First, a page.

Bob Boan
    You can choose to do what you want, but you cannot choose the consequences.
    KeenGreen
  • RomanP
    RomanP Member Posts: 102
    I just checked out heat link plates and it’s a direct heat transfer plate. I’d say 150 would be a bit too high. I used ones by zurn( I think) which is a better product, imo, the aluminum is much thicker I ran the floors on 130-135 degrees. Had 3/4” subfloor and 3/4” quarter sawn hardwood. I could see underfloor suspended system, aka Ultrafin being ran on 150, since it’s not direct heat transfer....

    Maybe your heat loss is too high for that square footage and that’s why the program calls for 150 SWT? I did radiant in addition which was a sun room, on slab, three exterior walls made out of windows, cold roof as well. My software called to 190 SWT lol or 200 or something like that. At first I almost went with that idea, but figured client was a great guy and I did want them to enjoy the room and added 10’ copper baseboard.

    And yeah... what @Ironman said. If you could share some numbers that would be nice

    Thanks
    KeenGreen
  • newagedawn
    newagedawn Member Posts: 586
    its always hotter water when doing under joist radiant, need more heat to penetrate through the floor, i am not a big fan of this style turns the house into a piece of kindling by drying out the floors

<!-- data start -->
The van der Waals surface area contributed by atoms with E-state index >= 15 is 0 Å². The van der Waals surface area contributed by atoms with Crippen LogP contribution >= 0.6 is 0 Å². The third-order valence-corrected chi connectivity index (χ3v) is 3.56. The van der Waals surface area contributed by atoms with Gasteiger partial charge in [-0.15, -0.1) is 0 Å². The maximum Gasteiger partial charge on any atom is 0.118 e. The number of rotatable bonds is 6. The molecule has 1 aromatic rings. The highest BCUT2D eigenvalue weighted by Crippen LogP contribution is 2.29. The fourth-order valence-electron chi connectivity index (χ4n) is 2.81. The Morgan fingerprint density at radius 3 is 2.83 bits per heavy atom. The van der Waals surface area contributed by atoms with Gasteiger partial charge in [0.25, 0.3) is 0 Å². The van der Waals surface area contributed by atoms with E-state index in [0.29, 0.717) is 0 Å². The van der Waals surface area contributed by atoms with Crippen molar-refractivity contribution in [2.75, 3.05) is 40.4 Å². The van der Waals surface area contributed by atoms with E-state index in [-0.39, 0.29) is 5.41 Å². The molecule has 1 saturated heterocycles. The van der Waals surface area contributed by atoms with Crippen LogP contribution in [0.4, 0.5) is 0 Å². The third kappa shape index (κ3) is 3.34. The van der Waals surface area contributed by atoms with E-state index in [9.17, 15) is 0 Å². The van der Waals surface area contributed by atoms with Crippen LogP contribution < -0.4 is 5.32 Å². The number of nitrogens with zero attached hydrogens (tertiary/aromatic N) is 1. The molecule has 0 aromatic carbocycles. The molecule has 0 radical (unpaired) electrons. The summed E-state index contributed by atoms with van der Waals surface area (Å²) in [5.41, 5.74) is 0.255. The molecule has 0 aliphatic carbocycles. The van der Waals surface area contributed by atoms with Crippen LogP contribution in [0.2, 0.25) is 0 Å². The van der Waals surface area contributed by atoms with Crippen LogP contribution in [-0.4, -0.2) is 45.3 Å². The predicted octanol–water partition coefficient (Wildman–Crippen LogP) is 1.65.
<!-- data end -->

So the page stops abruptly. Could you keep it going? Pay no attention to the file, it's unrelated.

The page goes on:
"The bitter taste of a poor install lasts far longer than the JOY of the lowest price"
  • Zman
    Zman Member Posts: 7,005
    @KeenGreen
    Please share your calculations.
    150 is high for an aluminum plate application. Looking back at similar projects, they run pretty well in the 120-130 range.
    "If you can't explain it simply, you don't understand it well enough"
    Albert Einstein
  • KeenGreen
    KeenGreen Member Posts: 27
    Here is the info......
    Tube size is 1/2"
    Tube length - Varies room to room
    Spacing - is in joist - 8"
    Heat Loss - total is 69618btu's
    Square ft - 4000 sq ft
    Number of loops - 20
    Supply temp - 130F
    Floor design Temp - 72F
  • Ironman
    Ironman Member Posts: 6,597
    So your AVERAGE heat loss per sq. ft. is 17.5 btus. With 120* SWT you should see about 20 btus per sq. ft. output. Speaking off of the top of my head, but I know that's very close.

    What's the longest loop length?
    Bob Boan
    You can choose to do what you want, but you cannot choose the consequences.
  • KeenGreen
    KeenGreen Member Posts: 27
    Longest loops is 266'
  • Ironman
    Ironman Member Posts: 6,597
    Then you should be okay with 120* SWT. Again, that's on average. Any particular room may need more. Did you do a room by room heat loss calc?
    Bob Boan
    You can choose to do what you want, but you cannot choose the consequences.
  • KeenGreen
    KeenGreen Member Posts: 27
    @Ironman Yes full heat loss. room by room calcs.
  • Ironman
    Ironman Member Posts: 6,597
    Do any of the rooms require more than 20 btus pr. sq. ft.?
    Bob Boan
    You can choose to do what you want, but you cannot choose the consequences.
  • heathead
    heathead Member Posts: 160
    Are the temps higher because it is thin plate?